I use Ultimate edition of IntelliJ which is paid, but there is Community edition which is free. Eclipse is also a free IDE. There is another IDE called STS (Spring Tool Suite) which is essentially Eclipse with plugins for Spring development.

Git

Git is a distributed VCS (version control system). Every project uses one or the other VCS for source code management. Git keeps different versions of the source code files as you modify them. Making tracking changes and code history a manageable task.

Server

A web application needs to be deployed on a server. There are several choices like Tomcat, Jetty, GlassFish. A beginner should start with Tomcat. It’s really lightweight and very easy to configure and use. However, if you are going to develop your first web application using Spring Boot, then there is no need to worry about servers for a small project. Spring Boot allows you to use an embedded server.

Conclusion

In essence, if you want to get a job as a Java developer, you need to learn about Java Development along with the most popular frameworks and tools. Using a popular framework will increase your chances of employability as well as it will be easier for you to learn.

So once you get hold of Java SE, develop some small projects to get hold of the language. Then Start learning Spring Boot + Maven and use STS for development. Once you are familiar, develop more and more web applications.

You might want to check out the resume polishing tips before applying for a job. All the best.

Polishing Your Resume Before Applying For a New Job

A resume is your first impression on your prospective employer. You better spend quality time on polishing your resume before applying for a new job. In this article, we will discuss some of the tips and tricks that I have found to be extremely useful in getting your resume shortlisted.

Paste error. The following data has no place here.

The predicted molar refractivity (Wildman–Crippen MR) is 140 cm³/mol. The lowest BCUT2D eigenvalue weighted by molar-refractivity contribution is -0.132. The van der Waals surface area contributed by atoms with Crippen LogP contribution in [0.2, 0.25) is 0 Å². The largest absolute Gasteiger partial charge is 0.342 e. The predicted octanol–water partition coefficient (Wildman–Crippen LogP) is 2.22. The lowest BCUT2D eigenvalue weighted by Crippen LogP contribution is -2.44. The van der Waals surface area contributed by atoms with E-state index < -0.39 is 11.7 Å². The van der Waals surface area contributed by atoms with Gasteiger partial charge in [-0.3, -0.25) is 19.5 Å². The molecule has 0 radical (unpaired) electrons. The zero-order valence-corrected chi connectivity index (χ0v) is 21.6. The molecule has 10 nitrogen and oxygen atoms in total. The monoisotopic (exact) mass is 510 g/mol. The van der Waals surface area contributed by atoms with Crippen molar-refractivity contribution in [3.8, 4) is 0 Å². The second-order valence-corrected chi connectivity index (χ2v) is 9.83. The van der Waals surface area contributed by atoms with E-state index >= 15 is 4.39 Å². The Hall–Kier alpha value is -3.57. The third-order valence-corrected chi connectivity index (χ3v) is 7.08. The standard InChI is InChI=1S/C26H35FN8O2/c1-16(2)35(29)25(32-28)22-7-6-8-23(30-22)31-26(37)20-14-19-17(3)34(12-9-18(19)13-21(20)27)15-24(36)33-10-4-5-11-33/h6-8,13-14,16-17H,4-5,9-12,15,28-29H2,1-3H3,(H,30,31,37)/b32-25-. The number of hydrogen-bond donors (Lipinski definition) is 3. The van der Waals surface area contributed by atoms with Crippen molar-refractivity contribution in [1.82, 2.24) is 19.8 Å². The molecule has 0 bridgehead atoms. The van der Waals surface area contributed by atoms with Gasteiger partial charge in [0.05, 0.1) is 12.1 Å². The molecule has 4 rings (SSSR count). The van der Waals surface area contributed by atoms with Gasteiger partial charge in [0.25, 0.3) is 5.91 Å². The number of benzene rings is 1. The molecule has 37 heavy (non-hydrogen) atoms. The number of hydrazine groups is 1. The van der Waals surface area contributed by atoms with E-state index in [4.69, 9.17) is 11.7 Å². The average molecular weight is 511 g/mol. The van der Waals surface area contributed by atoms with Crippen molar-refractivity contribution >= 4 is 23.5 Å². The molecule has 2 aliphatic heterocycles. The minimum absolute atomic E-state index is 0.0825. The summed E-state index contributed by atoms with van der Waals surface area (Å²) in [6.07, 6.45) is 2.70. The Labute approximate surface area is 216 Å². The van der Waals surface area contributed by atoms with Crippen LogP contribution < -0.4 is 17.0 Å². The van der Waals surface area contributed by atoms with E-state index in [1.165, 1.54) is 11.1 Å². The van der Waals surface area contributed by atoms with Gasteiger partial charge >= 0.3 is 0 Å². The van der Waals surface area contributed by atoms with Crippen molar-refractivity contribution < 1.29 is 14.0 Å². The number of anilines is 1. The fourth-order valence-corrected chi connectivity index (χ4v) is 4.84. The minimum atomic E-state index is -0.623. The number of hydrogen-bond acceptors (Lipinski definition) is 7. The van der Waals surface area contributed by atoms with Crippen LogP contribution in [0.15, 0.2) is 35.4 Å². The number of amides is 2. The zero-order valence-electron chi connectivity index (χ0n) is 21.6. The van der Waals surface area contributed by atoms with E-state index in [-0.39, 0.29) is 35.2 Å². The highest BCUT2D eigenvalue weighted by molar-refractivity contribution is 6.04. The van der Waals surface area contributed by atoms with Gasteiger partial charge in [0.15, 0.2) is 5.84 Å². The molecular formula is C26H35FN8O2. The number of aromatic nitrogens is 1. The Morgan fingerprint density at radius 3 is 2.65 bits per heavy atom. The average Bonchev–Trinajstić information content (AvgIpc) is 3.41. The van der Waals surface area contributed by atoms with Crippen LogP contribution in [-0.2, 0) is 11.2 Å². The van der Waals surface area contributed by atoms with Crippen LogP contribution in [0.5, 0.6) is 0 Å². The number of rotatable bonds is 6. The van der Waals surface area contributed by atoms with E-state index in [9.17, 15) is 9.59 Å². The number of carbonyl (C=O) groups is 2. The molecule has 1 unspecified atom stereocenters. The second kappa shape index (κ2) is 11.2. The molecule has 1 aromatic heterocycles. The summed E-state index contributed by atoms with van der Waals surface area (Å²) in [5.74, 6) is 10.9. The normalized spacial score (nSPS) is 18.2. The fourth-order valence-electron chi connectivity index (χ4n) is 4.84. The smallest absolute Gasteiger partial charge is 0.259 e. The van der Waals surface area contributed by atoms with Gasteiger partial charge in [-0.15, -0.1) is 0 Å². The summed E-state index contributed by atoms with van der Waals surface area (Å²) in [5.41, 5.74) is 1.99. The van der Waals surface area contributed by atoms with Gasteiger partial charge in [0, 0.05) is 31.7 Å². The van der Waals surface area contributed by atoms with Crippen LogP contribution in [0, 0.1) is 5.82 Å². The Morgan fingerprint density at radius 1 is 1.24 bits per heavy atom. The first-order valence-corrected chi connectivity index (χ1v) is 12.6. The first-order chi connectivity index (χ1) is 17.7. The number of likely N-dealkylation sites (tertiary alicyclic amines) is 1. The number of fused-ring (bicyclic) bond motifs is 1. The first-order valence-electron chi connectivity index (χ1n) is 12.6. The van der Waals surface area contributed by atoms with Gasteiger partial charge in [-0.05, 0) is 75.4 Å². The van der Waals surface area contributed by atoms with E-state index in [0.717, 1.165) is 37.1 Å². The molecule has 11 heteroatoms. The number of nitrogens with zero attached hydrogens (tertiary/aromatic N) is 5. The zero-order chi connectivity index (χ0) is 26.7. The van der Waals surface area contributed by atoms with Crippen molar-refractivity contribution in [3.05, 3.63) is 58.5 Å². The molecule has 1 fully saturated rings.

Avoid Walk-ins and Bulk Hiring Processes

I know, it might sound a bit counter-intuitive. But once I have got some experience, I apply for jobs that have some specific and clear requirements. In that case, I will be able to know the type of project and the future team that I will work on during the interview process.

Generally, walk-ins do not tend to better judge the potential candidate and usually do not give the candidates a better chance to evaluate the job. The hiring companies do not generally have a clear vision about the deployment of resources. And most importantly, you lose bargaining power in terms of salary negotiations.

Of course, all this is true for service-based organizations. If its the (rare) case of a product based company, things change. Product based companies generally have a single product or a fixed set of products on which the new talent will be deployed. You will most likely end up in the team of the interviewer. And product based companies usually pay better than their service-based counterparts.

Now all this is just my general observation and experience. The real world is filled with randomness and nothing can be confined to a set of well-written rules. So expect the unexpected.

Target a Company and Do Some Research

Whenever I am looking for a job change, I select a specific company where I will apply and do some research to understand the work culture and type of job that I might get.

I don’t apply for every job opening that I find on job search sites. Instead, I take time to learn about the company and shortlist a few of them that fits my parameters. Then, I apply to one or two of the top companies that I have shortlisted and I give everything I have to get in.

My research starts with the job description itself. The type of tools and technologies that are required, the roles and responsibilities listed, etc. Then I do a general google search to see what people are talking about the company. Sometimes you might also get to know if the customers are happy with it. Then comes glassdoor, where you can find the salary range and the reviews from the current and past employees. I read a lot of reviews. Then I head towards the interview section where you can have a peek inside the interview process and what types of questions you might face and what are the experiences of the past interviewers.